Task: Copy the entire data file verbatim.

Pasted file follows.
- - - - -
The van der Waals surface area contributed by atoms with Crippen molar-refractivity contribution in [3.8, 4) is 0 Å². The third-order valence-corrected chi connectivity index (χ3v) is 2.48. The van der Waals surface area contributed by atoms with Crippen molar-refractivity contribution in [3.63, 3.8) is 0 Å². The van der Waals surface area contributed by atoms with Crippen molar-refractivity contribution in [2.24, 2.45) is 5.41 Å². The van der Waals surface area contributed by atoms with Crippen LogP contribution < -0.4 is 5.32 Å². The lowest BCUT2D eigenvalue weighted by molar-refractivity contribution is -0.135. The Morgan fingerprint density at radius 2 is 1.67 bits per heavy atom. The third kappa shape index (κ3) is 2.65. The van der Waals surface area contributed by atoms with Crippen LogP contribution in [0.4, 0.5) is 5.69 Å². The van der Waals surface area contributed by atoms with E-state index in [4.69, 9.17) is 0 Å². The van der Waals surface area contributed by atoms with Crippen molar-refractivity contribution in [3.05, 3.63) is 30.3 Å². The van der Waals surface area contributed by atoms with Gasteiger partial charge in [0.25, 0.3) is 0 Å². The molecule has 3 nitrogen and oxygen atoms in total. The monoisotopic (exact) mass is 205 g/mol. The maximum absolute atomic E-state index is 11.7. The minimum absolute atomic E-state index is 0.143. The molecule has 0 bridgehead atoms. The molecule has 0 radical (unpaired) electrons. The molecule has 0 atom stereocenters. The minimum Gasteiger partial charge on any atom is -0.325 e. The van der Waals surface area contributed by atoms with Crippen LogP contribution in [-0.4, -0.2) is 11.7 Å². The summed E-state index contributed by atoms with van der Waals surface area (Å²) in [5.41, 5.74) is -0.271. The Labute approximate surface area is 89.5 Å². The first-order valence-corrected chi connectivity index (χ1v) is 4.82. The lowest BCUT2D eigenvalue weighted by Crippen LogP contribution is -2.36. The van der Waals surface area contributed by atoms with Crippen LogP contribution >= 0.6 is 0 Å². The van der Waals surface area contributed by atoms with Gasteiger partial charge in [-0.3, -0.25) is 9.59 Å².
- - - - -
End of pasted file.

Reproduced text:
The van der Waals surface area contributed by atoms with Crippen molar-refractivity contribution in [3.8, 4) is 0 Å². The third-order valence-corrected chi connectivity index (χ3v) is 2.48. The van der Waals surface area contributed by atoms with Crippen molar-refractivity contribution in [3.63, 3.8) is 0 Å². The van der Waals surface area contributed by atoms with Crippen molar-refractivity contribution in [2.24, 2.45) is 5.41 Å². The van der Waals surface area contributed by atoms with Crippen LogP contribution < -0.4 is 5.32 Å². The lowest BCUT2D eigenvalue weighted by molar-refractivity contribution is -0.135. The Morgan fingerprint density at radius 2 is 1.67 bits per heavy atom. The third kappa shape index (κ3) is 2.65. The van der Waals surface area contributed by atoms with Crippen LogP contribution in [0.4, 0.5) is 5.69 Å². The van der Waals surface area contributed by atoms with E-state index in [4.69, 9.17) is 0 Å². The van der Waals surface area contributed by atoms with Crippen molar-refractivity contribution in [3.05, 3.63) is 30.3 Å². The van der Waals surface area contributed by atoms with Gasteiger partial charge in [0.25, 0.3) is 0 Å². The molecule has 3 nitrogen and oxygen atoms in total. The monoisotopic (exact) mass is 205 g/mol. The maximum absolute atomic E-state index is 11.7. The minimum absolute atomic E-state index is 0.143. The molecule has 0 bridgehead atoms. The molecule has 0 radical (unpaired) electrons. The molecule has 0 atom stereocenters. The minimum Gasteiger partial charge on any atom is -0.325 e. The van der Waals surface area contributed by atoms with Crippen LogP contribution in [-0.4, -0.2) is 11.7 Å². The summed E-state index contributed by atoms with van der Waals surface area (Å²) in [5.41, 5.74) is -0.271. The Labute approximate surface area is 89.5 Å². The first-order valence-corrected chi connectivity index (χ1v) is 4.82. The lowest BCUT2D eigenvalue weighted by Crippen LogP contribution is -2.36. The van der Waals surface area contributed by atoms with Crippen LogP contribution >= 0.6 is 0 Å². The van der Waals surface area contributed by atoms with Gasteiger partial charge in [-0.3, -0.25) is 9.59 Å².